That’s the way Johnny Manziel described his second half of Thursday night’s 31-10 loss to the Cincinnati Bengals.
The Cleveland Browns quarterback started the night by telling the NFL Network that this game couldn’t be as bad as last year’s in Cincinnati, when he threw for 80 yards in a 30-0 loss.
By game’s end, and after a strong first half, Manziel said the second half was “eerily familiar” to his painful rookie debut as a starter.
How the Browns proceed might depend on which half they assign more weight. Manziel was his scampering best in the first half Thursday night, as several times he avoided pressure to leave the pocket and make a big throw. Sixty-three of the Browns’ 92 yards on their only touchdown drive came on Manziel making a throw after leaving the pocket — including the TD to Duke Johnson.
But in the second half, the Bengals abandoned the blitz, rushed with four and concentrated on not letting Manziel escape. He became nearly ineffective, completing 4 of 15 for 40 yards. He was sacked three times (and saw three passes dropped).
The Browns, as a team, had two first downs in the second half and 32 total yards. Both of the first downs came in the final three minutes, when the Bengals had their 21-point lead.
Manziel looked like an NFL quarterback, then he didn’t. He confirmed he can make plays with his feet and throw on the run, but he has yet to show he can consistently play from the pocket. At almost any point in a quarterback’s career, he has to make plays from the pocket.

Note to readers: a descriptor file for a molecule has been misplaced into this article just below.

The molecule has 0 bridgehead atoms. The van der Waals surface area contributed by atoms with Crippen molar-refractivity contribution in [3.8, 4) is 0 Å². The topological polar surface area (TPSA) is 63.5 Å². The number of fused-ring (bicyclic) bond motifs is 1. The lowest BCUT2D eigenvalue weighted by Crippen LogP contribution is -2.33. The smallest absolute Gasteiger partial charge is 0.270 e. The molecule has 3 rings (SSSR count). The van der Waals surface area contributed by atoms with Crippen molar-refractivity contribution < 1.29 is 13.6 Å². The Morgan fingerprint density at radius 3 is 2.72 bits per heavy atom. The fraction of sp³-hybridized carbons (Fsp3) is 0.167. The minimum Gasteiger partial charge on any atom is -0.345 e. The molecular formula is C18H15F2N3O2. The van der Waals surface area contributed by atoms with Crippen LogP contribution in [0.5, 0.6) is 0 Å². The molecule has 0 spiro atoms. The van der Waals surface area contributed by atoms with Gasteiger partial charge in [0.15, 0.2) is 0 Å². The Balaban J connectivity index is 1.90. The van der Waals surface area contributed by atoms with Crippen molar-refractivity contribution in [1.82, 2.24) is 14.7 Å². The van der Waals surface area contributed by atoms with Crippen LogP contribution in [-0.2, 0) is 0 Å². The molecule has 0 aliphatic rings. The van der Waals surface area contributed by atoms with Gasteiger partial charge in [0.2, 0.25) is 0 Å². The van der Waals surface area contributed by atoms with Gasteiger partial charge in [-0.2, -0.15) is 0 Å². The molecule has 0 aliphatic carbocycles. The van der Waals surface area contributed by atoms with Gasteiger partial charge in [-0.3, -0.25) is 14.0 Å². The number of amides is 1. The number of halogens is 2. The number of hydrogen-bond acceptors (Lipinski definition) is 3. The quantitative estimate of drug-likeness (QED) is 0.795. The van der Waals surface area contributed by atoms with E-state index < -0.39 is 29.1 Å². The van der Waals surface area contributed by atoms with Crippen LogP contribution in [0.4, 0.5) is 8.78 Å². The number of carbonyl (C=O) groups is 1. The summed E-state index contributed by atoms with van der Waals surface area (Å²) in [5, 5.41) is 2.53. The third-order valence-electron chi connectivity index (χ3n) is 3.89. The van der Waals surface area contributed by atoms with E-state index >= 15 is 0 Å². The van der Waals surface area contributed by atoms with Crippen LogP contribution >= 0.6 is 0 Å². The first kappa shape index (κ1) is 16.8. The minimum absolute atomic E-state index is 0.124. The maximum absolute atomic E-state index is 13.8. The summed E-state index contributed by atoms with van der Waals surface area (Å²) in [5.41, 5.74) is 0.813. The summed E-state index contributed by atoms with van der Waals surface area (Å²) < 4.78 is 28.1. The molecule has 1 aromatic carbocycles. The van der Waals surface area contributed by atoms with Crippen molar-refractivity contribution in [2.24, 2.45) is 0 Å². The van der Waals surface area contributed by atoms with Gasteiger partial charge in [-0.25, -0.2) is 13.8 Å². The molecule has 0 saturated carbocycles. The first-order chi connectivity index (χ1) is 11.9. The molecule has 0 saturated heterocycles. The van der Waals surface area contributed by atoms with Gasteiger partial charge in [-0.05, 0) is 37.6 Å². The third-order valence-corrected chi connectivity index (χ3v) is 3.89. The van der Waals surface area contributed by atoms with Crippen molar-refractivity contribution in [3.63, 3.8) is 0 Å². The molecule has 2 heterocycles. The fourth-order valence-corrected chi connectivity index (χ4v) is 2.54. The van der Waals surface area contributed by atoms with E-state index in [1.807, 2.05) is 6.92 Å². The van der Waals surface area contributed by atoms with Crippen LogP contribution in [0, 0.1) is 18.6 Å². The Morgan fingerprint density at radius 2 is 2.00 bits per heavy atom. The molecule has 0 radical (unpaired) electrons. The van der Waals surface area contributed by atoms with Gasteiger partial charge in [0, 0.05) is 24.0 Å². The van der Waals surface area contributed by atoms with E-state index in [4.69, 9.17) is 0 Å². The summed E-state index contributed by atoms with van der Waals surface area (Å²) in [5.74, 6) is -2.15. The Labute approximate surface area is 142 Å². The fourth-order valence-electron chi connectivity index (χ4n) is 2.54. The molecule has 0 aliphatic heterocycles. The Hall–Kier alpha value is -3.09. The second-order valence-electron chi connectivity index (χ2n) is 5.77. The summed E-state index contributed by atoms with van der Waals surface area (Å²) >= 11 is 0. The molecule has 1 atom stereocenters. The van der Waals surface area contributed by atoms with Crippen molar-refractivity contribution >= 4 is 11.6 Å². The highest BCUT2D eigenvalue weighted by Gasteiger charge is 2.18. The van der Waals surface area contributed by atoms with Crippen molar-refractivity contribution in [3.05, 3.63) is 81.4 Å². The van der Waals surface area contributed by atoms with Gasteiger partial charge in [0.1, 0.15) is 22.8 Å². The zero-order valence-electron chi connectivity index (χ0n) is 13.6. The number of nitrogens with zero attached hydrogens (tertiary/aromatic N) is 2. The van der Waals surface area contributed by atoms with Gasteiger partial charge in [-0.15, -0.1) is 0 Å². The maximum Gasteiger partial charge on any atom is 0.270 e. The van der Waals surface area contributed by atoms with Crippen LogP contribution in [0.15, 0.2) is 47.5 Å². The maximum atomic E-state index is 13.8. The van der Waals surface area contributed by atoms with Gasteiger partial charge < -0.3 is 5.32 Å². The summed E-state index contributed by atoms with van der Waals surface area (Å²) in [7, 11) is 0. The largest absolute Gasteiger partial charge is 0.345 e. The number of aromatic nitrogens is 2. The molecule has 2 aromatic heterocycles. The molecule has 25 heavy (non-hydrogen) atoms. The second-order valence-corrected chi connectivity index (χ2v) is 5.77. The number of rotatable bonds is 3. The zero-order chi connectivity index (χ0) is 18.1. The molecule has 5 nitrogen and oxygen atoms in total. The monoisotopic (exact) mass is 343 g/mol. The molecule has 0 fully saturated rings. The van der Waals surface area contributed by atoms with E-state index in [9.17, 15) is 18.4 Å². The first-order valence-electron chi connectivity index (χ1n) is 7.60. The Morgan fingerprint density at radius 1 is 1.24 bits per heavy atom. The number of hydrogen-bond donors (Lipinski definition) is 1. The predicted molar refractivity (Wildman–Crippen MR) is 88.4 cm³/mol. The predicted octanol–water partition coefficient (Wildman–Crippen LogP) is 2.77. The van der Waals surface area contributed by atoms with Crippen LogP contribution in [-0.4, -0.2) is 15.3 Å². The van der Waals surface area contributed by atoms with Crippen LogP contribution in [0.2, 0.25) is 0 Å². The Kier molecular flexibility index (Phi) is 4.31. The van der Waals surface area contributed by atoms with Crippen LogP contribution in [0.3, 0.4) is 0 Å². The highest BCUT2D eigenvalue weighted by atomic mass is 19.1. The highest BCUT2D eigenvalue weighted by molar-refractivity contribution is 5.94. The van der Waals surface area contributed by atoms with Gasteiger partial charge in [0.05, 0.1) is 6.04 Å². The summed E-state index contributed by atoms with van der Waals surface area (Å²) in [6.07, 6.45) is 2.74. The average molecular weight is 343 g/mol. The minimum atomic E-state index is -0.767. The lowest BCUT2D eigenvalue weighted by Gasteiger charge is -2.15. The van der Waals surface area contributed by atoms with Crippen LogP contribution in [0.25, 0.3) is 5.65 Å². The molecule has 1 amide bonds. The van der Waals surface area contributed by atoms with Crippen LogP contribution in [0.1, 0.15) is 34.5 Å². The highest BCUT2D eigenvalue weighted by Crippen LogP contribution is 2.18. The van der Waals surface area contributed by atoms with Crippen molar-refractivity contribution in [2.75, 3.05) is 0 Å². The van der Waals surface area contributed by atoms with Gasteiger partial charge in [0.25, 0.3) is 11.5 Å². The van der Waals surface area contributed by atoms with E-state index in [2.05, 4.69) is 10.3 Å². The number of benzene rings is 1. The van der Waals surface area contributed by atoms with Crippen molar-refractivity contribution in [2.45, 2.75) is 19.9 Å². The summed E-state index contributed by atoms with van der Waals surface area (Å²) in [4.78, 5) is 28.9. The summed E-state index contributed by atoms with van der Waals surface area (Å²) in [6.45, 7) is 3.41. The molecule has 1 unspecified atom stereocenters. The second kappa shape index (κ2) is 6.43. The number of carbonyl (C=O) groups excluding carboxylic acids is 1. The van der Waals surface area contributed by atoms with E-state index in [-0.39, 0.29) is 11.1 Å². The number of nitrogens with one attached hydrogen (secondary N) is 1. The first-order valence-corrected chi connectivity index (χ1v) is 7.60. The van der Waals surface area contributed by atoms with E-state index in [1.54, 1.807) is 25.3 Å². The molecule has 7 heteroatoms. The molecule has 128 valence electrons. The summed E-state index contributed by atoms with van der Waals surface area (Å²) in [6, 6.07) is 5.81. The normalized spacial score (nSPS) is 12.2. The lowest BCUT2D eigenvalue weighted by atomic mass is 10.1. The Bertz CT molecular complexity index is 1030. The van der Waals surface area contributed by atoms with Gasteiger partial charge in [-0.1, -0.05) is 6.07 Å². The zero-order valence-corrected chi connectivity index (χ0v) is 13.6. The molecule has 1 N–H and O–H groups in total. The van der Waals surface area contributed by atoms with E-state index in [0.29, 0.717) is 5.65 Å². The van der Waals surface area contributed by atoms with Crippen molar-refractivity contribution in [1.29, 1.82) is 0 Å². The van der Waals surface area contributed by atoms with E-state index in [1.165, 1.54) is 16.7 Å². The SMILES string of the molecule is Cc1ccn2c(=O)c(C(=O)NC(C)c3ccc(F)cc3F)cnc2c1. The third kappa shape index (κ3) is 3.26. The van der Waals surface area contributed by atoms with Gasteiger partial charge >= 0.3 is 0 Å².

The Browns might have to adjust the offense to take advantage of Manziel’s mobility, though his big plays in the first half did not come on designed rollouts. They came on his improvisation. Teams can’t rely on a player completing passes only when he scrambles.
That Manziel has room to grow shouldn’t be surprising, though. Not given the non-NFL system he ran in college, and not given his limited playing time in two seasons in the league.
What do the Browns do going forward, assuming Josh McCown is healthy and Manziel is not disciplined for his part in the domestic/driving incident on Oct. 12?
Coach Mike Pettine was noncommittal, saying the team would assess when players return next week after taking this weekend off. Pettine faced a similar decision after the second game of the season, a victory over Tennessee in which Manziel started. Pettine went with McCown in Week 3.
At this point, though, there are many reasons to stick with Manziel.
The Browns (2-7) are not going to win seven in a row to make the playoffs.
The team knows what it has in McCown.
It needs to know what it has in Manziel — either so it can count on him for the future or so the Browns can focus their offseason efforts on finding a quarterback.
Manziel needs to play to get better.
The only way to truly assess him is to put him in the lineup for an extended amount of time and see what he can do.
Either the eerily familiar becomes commonplace, or Manziel sets a new standard for himself.
Either way, the Browns are better off.